Abstract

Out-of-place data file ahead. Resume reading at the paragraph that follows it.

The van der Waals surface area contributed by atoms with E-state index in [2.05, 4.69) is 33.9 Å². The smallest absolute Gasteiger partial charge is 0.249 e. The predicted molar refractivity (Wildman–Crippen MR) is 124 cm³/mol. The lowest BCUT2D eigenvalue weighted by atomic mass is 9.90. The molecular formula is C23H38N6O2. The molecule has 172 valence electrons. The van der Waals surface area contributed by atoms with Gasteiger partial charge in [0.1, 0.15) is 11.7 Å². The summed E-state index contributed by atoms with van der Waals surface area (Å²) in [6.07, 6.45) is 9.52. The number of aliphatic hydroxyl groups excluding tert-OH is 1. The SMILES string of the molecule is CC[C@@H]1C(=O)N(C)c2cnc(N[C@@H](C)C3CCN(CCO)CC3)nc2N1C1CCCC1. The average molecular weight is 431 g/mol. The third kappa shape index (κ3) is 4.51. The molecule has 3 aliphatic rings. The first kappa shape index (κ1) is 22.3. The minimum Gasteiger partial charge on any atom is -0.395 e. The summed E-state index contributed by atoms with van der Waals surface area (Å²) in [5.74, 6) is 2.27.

The Himalayan rivers are recognized as a reliable source of water supply in the countries of the Hindu Kush Himalayan (HKH) region. Increasing need for food and energy for the growing population of the HKH region has stimulated water harvesting from the transboundary rivers and triggered water conflict, environmental degradation and socio-economic turmoil among the riparian nations. Teesta is one such mighty trans-Himalayan river flowing through India and Bangladesh and is recognized as a basin where there is increasing tension between these two nations. Due to upstream interventions including barrage, dam and hydropower construction, the lower riparian region of Bangladesh faces acute water stresses, which hamper the agricultural, fisheries and livelihood activities of the river-dependent communities and impede the economic prosperity of the greater north-west region. The study provides a robust outline of the transboundary nexus between India and Bangladesh, and identifies upstream intervention-induced economic loss and ecological deterioration in the lower Teesta basin. To encourage water collaboration between the riparian states, the study estimates the benefit of transboundary co-operation for the larger socio-economic prosperity and environmental sustainability in the Teesta basin of the Himalayan region, which is decidedly applicable to similar basins in the HKH region and the rest of the world.

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